Police Scotland has a backlog of 2,553 electronic items awaiting digital forensic analysis, The Ferret can reveal.
A reply by the force to a freedom of information request reveals that items awaiting examination in the last six months of 2019 included 1,483 phones, 229 laptops, 180 tablets and 229 hard drives.
The force is under pressure from charities representing victims of crime to tackle the backlog as people are left paying bills for phones they are unable to use for months on end.
Police Scotland hopes that the current roll out of cyber kiosks will help to cut the time victims of crimes are without their devices. But privacy campaigners say the rules that govern how kiosks are used need to be tightened up.
Cyber kiosks allow officers to bypass encryption and read personal data from digital devices, including mobile phones or laptops, without using a password. They plug into phones or tablets so trained operators can look for information relevant to an investigation.
Police Scotland bought 41 cyber kiosks and had intended to use them from autumn 2018 but their introduction was postponed amid concerns over the legal basis for their use.
Matthew Rice, Scotland director for Open Rights Group, said the whole system of seizing and examining digital devices in Scotland “needs proper legal reform to maintain respect for individual’s right to privacy”.
He added: “These searches are deeply intrusive and our legal system in Scotland is not fit to respond to that level of intrusion. Open Rights Group called on Police Scotland to prevent rolling out until the Scottish Government reformed the law to provide an overarching framework for the seizure of electronic devices in Scotland in line with human rights standards.
“That recommendation has not been heeded by the government and, as a result, we will shortly have intrusive technology available for use by police in Scotland under laws that don’t meet fundamental standards of accessibility and foreseeability for the individual.”
Rice continued: “For the sake of everyone involved in the justice system, suspects, witnesses and victims, we need to update our laws. Without this, in the pursuit of meeting the challenge of modern policing, these kiosks may create more problems than they solve.”
Police Scotland digital forensic backlog
|CD / DVD disc||30|
|TV / TV devices||7|
– 10/12/2019. Source: Police Scotland / Freedom of Information.
Scottish Greens justice spokesperson, John Finnie MSP, said his party had some concerns over cyber kiosks, adding that Police Scotland should not have pressed on with a trial of the devices without impact assessments on human rights and data usage.
He added: “That’s why MSPs paused the roll-out and put this scheme under fierce scrutiny to balance privacy and safety. Used properly, this technology can reduce the backlog, and it’s clear that a clear legal framework and safeguards can also inform the development and much-needed debate of future technologies such as live facial recognition.”
Police Scotland is pushing ahead with this new technology despite knowing the concerns that exist over whether or not there is sufficient legal basis for its use. Liam McArthur. Scottish Lib Dems
Liam McArthur MSP, justice spokesperson for the Scottish Liberal Democrats, said: “Police Scotland is pushing ahead with this new technology despite knowing the concerns that exist over whether or not there is sufficient legal basis for its use.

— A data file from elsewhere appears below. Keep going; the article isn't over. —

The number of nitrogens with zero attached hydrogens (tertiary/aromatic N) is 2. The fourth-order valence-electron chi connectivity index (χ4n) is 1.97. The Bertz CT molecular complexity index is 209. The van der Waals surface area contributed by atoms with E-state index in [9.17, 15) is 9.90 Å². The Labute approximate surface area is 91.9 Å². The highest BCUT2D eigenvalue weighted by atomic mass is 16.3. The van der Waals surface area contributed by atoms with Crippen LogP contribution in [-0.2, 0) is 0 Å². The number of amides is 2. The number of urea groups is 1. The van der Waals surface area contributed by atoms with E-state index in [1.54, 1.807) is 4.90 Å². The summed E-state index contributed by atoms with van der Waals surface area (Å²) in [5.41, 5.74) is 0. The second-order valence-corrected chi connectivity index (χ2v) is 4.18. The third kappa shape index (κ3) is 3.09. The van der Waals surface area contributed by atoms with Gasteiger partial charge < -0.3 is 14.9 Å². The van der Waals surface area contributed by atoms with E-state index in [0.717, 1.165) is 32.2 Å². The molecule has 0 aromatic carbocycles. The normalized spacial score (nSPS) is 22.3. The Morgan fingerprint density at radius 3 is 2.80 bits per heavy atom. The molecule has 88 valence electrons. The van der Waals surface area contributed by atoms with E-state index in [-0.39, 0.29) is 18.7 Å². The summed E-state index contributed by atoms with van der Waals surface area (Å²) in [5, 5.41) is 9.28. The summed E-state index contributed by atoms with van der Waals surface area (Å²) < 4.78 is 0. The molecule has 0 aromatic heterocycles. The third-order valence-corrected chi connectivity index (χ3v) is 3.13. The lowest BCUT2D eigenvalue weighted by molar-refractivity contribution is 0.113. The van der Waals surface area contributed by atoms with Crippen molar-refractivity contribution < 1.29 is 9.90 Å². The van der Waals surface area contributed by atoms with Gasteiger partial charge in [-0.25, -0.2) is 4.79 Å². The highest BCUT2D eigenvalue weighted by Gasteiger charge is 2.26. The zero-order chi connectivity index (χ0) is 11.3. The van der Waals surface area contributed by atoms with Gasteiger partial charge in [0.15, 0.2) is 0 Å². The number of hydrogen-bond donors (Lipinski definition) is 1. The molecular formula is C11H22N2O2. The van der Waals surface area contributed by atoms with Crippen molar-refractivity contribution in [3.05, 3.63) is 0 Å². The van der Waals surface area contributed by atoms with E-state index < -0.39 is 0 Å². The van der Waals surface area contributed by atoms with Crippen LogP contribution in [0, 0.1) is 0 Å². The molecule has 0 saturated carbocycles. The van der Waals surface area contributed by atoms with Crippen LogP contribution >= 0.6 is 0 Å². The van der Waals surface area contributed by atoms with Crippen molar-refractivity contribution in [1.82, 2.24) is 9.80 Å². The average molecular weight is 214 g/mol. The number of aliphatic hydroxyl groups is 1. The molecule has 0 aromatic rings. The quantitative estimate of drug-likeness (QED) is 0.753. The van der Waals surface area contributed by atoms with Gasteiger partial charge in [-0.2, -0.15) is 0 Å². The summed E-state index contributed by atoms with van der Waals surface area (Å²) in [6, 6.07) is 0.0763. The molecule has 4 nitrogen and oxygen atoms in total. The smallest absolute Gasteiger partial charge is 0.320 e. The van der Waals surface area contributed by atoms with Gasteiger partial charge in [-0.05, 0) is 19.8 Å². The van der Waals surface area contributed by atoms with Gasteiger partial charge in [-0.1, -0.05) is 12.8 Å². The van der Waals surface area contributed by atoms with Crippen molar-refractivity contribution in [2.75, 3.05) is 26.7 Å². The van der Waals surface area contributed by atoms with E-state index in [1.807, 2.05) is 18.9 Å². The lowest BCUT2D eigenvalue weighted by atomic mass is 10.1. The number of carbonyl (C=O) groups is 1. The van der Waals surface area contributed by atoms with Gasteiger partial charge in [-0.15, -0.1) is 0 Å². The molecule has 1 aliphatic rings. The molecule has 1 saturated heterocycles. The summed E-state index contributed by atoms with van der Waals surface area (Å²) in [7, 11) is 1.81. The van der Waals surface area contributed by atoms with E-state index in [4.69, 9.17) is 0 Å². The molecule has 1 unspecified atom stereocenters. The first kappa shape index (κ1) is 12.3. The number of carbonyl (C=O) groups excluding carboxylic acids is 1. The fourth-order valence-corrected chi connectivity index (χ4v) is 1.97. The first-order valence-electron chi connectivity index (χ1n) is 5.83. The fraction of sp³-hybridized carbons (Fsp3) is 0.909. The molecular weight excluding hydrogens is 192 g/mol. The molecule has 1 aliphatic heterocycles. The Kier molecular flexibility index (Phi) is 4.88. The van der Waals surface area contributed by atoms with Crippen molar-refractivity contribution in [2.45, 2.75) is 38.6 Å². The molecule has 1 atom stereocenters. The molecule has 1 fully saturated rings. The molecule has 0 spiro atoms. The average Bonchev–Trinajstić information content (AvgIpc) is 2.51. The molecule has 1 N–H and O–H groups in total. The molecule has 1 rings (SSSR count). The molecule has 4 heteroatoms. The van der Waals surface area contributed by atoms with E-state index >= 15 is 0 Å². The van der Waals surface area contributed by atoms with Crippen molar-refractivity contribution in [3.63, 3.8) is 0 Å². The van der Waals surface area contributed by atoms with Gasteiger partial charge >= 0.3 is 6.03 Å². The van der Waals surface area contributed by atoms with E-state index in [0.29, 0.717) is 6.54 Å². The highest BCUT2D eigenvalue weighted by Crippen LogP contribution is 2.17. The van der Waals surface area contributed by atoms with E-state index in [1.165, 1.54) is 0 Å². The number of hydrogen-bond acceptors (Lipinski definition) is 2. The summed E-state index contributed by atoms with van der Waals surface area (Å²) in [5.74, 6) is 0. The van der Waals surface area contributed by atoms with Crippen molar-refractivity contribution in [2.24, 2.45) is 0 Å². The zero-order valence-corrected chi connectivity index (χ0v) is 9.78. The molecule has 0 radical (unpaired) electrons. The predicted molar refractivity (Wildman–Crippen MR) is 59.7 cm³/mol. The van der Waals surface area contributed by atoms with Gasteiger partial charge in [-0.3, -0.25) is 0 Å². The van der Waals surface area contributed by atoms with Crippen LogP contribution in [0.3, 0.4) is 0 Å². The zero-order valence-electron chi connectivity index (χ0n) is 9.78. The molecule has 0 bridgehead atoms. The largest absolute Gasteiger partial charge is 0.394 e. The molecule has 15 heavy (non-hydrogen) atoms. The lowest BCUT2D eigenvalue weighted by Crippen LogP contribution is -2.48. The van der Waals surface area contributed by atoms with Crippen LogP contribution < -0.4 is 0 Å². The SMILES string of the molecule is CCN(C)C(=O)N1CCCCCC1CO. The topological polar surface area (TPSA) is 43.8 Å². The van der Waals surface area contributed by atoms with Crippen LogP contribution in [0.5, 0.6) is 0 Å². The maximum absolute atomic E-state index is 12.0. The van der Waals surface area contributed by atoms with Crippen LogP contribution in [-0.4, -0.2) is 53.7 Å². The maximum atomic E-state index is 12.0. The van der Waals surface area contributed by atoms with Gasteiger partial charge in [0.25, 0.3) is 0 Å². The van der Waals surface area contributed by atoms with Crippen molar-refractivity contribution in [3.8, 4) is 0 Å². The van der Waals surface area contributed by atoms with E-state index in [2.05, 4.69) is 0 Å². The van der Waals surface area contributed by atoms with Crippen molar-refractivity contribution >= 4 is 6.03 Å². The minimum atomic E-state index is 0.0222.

“It seems inevitable that the use of cyber kiosks will be challenged and if so it will not reflect well on Police Scotland management if they are found to have pushed into uncharted territory without proper legal safeguards being in place.”
Sandy Brindley, of Rape Crisis Scotland, said some rape victims had waited for years to have phones returned by police after they were held during investigations.
She added that progress had been made recently though and that Rape Crisis Scotland was liaising with Police Scotland.
“To be left without a device that most of us rely so heavily on for long periods with no indication of when it may be returned is just not good enough. It also compounds the lack of control that many survivors feel following trauma,” Brindley continued.
“It is clear though more broadly that there are bigger questions that still require answers in terms of process, accountability and transparency when it comes to handling digital devices.”
Deputy chief constable, Malcolm Graham, said the new statistics revealing the Police Scotland backlog “underline exactly why we have introduced cyber kiosks”.
He added: “By quickly identifying devices which do and do not contain evidence, we can minimise the intrusion on people’s lives and provide a better service to the public.
“We are committed to providing the best possible service to victims and witnesses of crime. This means we must keep pace with society. People of all ages now lead a significant part of their lives online and this is reflected in how we investigate crime and the evidence we present to courts.
“Many online offences disproportionately affect the most vulnerable people in our society, such as children at risk of sexual abuse, and our priority is to protect those people.
“Increases in the involvement of digital devices in investigations and the ever-expanding capabilities of these devices mean that demand on digital forensic examinations is higher than ever. Current limitations however, mean the devices of victims, witnesses and suspects can be taken for months at a time, even if it later transpired that there is no worthwhile evidence on them.”
Police Scotland only disclosed statistics on their digital forensic backlog after The Ferret appealed to the Scottish Information Commissioner.
Photo thanks to iStock/Motortion. The story was published in tandem with the Sunday National.